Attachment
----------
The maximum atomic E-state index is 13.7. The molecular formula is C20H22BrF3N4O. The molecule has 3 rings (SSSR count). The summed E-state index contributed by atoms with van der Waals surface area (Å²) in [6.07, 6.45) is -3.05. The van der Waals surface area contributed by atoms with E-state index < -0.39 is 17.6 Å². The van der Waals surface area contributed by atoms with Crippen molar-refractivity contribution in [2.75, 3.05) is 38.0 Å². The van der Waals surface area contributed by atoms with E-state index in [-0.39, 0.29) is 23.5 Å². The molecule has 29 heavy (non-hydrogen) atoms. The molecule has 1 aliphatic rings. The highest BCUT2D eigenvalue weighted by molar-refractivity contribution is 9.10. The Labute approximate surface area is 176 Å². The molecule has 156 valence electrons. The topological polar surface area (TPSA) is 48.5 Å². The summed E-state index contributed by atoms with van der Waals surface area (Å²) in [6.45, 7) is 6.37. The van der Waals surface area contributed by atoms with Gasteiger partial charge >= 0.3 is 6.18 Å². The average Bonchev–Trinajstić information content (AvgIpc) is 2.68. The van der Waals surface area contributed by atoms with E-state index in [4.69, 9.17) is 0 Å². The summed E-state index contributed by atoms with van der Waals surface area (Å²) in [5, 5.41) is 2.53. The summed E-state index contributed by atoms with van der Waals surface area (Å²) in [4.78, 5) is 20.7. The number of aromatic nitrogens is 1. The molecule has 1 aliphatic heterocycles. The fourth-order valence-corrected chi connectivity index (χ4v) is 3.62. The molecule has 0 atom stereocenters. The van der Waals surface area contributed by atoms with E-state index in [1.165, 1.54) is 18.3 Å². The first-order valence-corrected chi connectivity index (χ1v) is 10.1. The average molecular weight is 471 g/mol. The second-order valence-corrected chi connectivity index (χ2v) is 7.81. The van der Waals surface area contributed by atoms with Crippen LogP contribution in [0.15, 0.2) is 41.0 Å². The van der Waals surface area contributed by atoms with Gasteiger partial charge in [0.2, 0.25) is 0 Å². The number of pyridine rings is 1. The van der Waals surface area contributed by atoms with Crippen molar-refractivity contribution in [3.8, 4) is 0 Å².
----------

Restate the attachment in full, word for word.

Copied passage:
The maximum atomic E-state index is 13.7. The molecular formula is C20H22BrF3N4O. The molecule has 3 rings (SSSR count). The summed E-state index contributed by atoms with van der Waals surface area (Å²) in [6.07, 6.45) is -3.05. The van der Waals surface area contributed by atoms with E-state index < -0.39 is 17.6 Å². The van der Waals surface area contributed by atoms with Crippen molar-refractivity contribution in [2.75, 3.05) is 38.0 Å². The van der Waals surface area contributed by atoms with E-state index in [-0.39, 0.29) is 23.5 Å². The molecule has 29 heavy (non-hydrogen) atoms. The molecule has 1 aliphatic rings. The highest BCUT2D eigenvalue weighted by molar-refractivity contribution is 9.10. The Labute approximate surface area is 176 Å². The molecule has 156 valence electrons. The topological polar surface area (TPSA) is 48.5 Å². The summed E-state index contributed by atoms with van der Waals surface area (Å²) in [6.45, 7) is 6.37. The van der Waals surface area contributed by atoms with Gasteiger partial charge >= 0.3 is 6.18 Å². The average Bonchev–Trinajstić information content (AvgIpc) is 2.68. The van der Waals surface area contributed by atoms with E-state index in [4.69, 9.17) is 0 Å². The summed E-state index contributed by atoms with van der Waals surface area (Å²) in [5, 5.41) is 2.53. The summed E-state index contributed by atoms with van der Waals surface area (Å²) in [4.78, 5) is 20.7. The number of aromatic nitrogens is 1. The molecule has 1 aliphatic heterocycles. The fourth-order valence-corrected chi connectivity index (χ4v) is 3.62. The molecule has 0 atom stereocenters. The van der Waals surface area contributed by atoms with E-state index in [1.165, 1.54) is 18.3 Å². The first-order valence-corrected chi connectivity index (χ1v) is 10.1. The average molecular weight is 471 g/mol. The second-order valence-corrected chi connectivity index (χ2v) is 7.81. The van der Waals surface area contributed by atoms with Crippen LogP contribution in [0.15, 0.2) is 41.0 Å². The van der Waals surface area contributed by atoms with Gasteiger partial charge in [0.2, 0.25) is 0 Å². The number of pyridine rings is 1. The van der Waals surface area contributed by atoms with Crippen molar-refractivity contribution in [3.8, 4) is 0 Å².